This A$3.5 billion desalination plant is producing drinking water from seawater in a traditionally drought-prone region.

In the developed world, we take water for granted – turn on the tap and it flows. Yet in Australia during the 2000s, an ongoing drought and little rainfall meant Melbourne was in danger of running out.

The Victoria Desalination Plant provided the solution. One of the largest reverse-osmosis desalination plants in the world, it can convert 150 billion litres of seawater into drinking water a year - more than a third of Melbourne’s annual water needs. If required, it can be expanded to deliver up to 200 billion litres.

We collaborated with Parsons Brinckerhoff in a joint venture to deliver a multitude of engineering design services on this project - the most technically advanced and environmentally sensitive desalination facility in Australia.

Nestled in the landscape, its concept is a ‘green line’ running through the site – a natural landscape, a constructed dune, a living green roof, 29 buildings and a coastal park. 15 metres below the seabed, two tunnels stretch 1.2km and 1.5km out to the intake and outfall beneath the sea’s surface.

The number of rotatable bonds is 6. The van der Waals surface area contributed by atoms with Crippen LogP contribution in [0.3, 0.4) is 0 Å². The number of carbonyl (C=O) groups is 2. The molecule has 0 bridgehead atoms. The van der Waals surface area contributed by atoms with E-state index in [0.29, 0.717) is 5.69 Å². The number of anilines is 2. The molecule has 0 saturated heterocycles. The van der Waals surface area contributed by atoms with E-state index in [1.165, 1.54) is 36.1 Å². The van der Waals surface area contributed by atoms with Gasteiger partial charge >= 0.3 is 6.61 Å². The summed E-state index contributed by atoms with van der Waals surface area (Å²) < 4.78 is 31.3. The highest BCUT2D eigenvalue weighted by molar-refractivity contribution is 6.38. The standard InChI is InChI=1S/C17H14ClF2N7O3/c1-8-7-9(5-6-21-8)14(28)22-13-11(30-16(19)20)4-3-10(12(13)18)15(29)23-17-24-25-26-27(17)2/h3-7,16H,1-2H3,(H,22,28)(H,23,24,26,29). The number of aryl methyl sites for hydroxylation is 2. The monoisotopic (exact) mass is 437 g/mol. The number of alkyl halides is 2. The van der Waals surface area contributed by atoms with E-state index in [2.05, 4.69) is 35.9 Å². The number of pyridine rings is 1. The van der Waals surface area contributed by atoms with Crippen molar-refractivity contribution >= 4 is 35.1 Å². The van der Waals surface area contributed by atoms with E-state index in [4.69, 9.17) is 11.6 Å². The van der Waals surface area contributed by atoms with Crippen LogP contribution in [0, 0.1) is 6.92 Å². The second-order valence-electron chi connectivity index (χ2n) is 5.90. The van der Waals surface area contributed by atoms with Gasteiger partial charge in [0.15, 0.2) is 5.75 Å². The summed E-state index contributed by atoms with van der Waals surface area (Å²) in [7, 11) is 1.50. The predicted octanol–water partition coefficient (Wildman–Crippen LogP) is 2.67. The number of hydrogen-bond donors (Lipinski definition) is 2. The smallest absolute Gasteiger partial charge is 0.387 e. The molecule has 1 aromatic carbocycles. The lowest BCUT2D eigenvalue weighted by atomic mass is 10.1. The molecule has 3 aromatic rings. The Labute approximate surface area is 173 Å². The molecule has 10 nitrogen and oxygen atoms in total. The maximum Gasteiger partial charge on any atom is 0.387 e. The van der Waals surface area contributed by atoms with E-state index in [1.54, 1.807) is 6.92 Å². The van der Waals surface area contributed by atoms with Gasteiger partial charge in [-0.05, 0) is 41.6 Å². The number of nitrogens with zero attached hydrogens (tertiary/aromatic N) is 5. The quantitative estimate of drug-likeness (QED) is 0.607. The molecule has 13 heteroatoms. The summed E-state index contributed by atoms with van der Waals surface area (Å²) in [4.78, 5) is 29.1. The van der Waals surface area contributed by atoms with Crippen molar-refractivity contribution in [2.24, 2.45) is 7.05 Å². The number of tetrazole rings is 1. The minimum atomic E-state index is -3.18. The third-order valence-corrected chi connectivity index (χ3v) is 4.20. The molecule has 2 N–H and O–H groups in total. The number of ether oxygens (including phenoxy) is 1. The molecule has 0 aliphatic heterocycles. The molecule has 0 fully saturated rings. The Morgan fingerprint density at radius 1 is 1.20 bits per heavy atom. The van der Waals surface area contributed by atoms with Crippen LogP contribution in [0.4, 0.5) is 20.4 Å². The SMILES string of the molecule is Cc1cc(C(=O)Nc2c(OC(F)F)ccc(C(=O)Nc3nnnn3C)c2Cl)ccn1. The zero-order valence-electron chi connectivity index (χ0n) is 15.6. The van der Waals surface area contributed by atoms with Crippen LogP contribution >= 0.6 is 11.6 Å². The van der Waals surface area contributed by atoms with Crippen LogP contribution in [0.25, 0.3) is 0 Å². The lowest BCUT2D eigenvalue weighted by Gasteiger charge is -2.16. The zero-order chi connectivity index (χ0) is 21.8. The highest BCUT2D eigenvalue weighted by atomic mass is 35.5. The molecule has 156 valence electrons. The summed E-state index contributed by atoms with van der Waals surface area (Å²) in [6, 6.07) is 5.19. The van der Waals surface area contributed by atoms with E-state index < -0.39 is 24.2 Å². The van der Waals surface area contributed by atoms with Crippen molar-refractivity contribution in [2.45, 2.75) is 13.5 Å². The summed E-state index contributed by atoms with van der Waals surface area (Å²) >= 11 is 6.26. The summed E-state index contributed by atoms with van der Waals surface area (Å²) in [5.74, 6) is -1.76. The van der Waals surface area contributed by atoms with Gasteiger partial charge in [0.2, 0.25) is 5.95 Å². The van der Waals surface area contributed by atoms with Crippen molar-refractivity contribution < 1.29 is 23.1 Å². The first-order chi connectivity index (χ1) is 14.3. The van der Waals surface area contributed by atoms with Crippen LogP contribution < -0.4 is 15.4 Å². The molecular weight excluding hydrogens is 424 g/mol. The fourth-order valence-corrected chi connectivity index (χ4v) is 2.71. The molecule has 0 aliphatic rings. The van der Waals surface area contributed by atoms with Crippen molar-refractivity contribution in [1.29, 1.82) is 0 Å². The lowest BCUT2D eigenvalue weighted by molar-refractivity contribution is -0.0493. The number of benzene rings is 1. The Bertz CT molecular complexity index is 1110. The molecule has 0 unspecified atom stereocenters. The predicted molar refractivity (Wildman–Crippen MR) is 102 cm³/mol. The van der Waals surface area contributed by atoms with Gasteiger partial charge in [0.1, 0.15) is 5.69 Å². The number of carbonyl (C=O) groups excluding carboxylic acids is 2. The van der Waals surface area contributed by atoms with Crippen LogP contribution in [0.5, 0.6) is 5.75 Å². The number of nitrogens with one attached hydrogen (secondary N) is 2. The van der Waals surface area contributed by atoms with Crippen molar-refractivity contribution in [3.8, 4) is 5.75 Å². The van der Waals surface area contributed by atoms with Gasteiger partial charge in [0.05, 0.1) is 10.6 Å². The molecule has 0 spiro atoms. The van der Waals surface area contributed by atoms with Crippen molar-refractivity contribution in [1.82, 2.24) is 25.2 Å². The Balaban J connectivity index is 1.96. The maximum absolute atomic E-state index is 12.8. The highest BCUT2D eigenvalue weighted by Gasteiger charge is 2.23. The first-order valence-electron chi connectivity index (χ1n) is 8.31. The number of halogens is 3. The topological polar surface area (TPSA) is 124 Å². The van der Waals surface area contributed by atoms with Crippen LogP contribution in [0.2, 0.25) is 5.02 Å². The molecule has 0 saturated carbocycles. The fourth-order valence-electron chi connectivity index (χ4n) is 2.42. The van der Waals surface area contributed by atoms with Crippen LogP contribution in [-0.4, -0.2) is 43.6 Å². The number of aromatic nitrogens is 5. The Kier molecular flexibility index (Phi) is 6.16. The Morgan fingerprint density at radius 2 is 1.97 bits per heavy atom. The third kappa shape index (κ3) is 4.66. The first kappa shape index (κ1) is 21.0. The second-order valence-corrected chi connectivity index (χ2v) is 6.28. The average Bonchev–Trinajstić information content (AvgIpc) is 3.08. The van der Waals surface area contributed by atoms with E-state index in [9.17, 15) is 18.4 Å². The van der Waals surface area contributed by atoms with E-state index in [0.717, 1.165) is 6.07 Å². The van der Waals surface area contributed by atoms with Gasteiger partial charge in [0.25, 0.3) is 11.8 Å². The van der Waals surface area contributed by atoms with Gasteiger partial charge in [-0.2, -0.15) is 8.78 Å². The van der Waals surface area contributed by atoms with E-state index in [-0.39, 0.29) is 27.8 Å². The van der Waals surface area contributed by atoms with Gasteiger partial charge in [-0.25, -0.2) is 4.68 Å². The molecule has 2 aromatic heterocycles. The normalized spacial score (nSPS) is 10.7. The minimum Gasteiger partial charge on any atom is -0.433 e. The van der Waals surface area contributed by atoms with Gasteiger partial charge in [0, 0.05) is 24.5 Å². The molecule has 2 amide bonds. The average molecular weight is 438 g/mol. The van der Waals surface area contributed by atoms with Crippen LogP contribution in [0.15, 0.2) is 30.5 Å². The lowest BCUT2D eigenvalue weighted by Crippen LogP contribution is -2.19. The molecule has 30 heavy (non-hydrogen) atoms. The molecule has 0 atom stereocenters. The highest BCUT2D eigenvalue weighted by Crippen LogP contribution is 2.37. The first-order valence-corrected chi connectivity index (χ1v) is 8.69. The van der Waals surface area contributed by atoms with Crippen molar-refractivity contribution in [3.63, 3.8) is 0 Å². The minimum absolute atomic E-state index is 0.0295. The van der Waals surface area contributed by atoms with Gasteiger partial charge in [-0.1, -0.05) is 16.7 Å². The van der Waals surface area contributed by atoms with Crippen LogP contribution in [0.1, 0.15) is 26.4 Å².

We had three years to deliver and our teamwork and expertise kept us on track. Ready for whenever the next drought hits, the plant will make sure that Melbourne taps keep flowing.


  • Global Water Intelligence (GWI) Global Water Awards - Desalination Plant of the Year
  • Australian Water Association - Victorian Water Awards - Infrastructure Project Innovation Award


150bn litres

Water per year

18 million

Work hours


Construction workforce

Our People

Bruce Marks

Chief Engineer - Industrial Project Delivery

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David Papps

Beca Technical Fellow - Water

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Mark Nankervis

Beca Technical Fellow - Structures

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